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Friday, April 19, 2024

Commentary: What the body neutrality movement offers that body positivity doesn’t

And why we may be moving into a body-neutral future


By CORALIE LOON — arts@theaggie.org 


If you’ve been on social media recently, you may have noticed a term gaining popularity and traction: body neutrality. Whether you’ve seen the term mentioned by a celebrity, on an educational Instagram post or used as a hashtag, it has been circulating the internet and challenging the approach of the body positivity (BoPo) movement.

The body positivity (BoPo) movement, which emerged in the 1960s during the fat acceptance  movement, aims to “[promote] love and acceptance of the body in an effort to improve body image.” The movement as we know it today first appeared on Instagram in 2012 and is mentioned in millions of posts.

After decades of exhaustion from super-skinny influencers like Kate Moss, the glamorization of drug use and eating disorders — culminating in the “heroin chic” aesthetic — and the constant perfectionism expected of women’s bodies perpetuated by photoshop, it’s no surprise that a countermovement in beauty standards emerged. BoPo discards the idea that any particular type of body is the” ideal,” and instead maintains that “all people deserve to have a positive body image, regardless of how society and popular culture view ideal shape, size, and appearance,” according to Verywell Mind.

With the rise of the movement came the rise of body-positive influencers, like Tess Holliday and Jessamyn Stanley. On their feeds, cellulite and stretch marks were not things to be ashamed of but things to be celebrated. Companies like Aerie also began to participate in the movement, launching campaigns spreading body positive messages. Even Target committed to abandoning photoshop beginning with their 2017 swimsuit campaign.

But while the BoPo movement is an important (and even revolutionary) way to challenge what many young women think they know about beauty, in practice, it hasn’t always been able to achieve its goals. According to Medical News Today, studies have shown that most posts using BoPo hashtags “feature young, white, non-disabled females.” Additionally, with its emphasis on positive affirmations and the rejection of all negative self-talk, body positivity runs the risk of becoming a form of toxic positivity, which can lead to suppressing one’s emotions and “experiencing guilt” from feeling emotions that aren’t happiness or love.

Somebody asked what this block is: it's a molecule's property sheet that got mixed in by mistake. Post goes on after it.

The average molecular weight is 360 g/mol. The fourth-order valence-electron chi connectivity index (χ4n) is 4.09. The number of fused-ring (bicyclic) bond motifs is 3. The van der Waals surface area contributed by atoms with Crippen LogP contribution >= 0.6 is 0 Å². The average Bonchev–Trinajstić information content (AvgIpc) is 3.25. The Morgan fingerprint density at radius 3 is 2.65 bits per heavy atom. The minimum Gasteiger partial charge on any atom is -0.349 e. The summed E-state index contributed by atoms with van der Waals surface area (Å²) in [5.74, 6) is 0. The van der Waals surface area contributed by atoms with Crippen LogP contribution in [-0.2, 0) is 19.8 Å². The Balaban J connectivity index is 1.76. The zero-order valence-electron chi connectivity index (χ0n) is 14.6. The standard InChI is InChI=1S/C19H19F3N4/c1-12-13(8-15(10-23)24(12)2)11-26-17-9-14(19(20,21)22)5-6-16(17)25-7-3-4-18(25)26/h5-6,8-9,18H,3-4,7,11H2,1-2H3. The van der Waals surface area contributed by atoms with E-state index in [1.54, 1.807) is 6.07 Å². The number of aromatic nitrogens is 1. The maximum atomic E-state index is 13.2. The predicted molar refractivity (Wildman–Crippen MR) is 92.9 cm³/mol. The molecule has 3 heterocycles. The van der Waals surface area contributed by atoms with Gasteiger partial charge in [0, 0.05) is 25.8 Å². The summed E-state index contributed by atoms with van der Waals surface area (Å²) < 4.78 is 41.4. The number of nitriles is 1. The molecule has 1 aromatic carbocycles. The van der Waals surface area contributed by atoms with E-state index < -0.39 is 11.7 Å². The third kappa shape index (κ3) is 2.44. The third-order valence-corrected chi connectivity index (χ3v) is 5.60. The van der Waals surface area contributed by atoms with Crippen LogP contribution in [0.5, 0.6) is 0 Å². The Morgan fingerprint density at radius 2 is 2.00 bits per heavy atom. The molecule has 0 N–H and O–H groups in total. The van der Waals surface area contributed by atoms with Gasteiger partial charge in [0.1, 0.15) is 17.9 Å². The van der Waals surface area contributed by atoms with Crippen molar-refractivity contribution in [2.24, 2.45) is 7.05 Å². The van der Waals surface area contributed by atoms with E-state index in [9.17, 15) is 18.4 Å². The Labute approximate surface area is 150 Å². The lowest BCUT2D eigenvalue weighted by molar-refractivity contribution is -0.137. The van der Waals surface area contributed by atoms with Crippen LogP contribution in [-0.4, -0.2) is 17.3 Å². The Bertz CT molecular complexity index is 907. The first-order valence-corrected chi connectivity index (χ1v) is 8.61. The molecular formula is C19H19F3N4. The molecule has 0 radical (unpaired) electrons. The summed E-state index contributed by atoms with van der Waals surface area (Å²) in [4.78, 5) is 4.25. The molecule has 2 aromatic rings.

Also, for people who’ve been fed negative messages about their bodies for years, the expectation to suddenly love their appearance may just feel like another expectation to either live up to or fail at. Focusing on appearances, positive or negative, can lead to its own form of exhaustion. For this reason, body neutrality may seem like a more appealing alternative to some.

Rather than focusing on what the body looks like, the body neutrality movement focuses on how the body feels and what it can do. According to the New York Times, body image coach Anne Poirier popularized the term in 2015 as a way to help people with negative relationships to their bodies. The goal is neither to love nor hate your body, but to feel no particular way about it.

Since body neutrality focuses on how the body feels and functions, it can also be helpful in forming a healthy workout routine by shifting the focus of movement from future goals to present enjoyment. 

Instead of positive affirmations, body neutrality urges people to focus on phrases that don’t refer to appearance, like: “my thighs are strong and help me walk,” “my arms allow me to hug the ones I love” or “my weight does not define my worth.”

This is because body neutrality aims to avoid both the fixation on the body’s appearance and the possibly unrealistic expectation to go from body hatred to body love.

Even those who are viewed as advocates for the body positive movement, such as actress and public figure Jameela Jamil, sometimes don’t support all aspects of BoPo. Instead, she explained that she believes in body liberation and body neutrality in an interview with Trevor Noah. In a post on the Instagram account for her podcast, “I Weigh,” Jamil urged her followers to shift conversations away from the body, its weight or its shape, and to instead practice using neutral observations about themselves (rather than positive or negative).

Of course, this doesn’t mean that one can’t have an opinion about their body, or that body-confident individuals should stop loving their bodies. It just means that it isn’t necessary to always love how your body looks in order to feel satisfied, worthy of love or happy with your life.

In the future, it’s unclear how conversations regarding bodies will continue evolving. We constantly see cycles of trends followed by trend-exhaustion, such as the extra skinny “supermodel” trend of the early 2000s ​​followed directly by the “slim thick” trend of the mid-2010s. To some, body positivity may feel like a counter-trend to the merciless perpetuation of white, tanned skinny bodies, while body neutrality may be the middle ground that outlives them both.

But whether you feel more connected to one movement or the other, the goal of both is to imagine a future where beauty is individual, acceptance is limitless and all souls can heal their broken relationships to their bodies.


Written by: Coralie Loon — arts@theaggie.org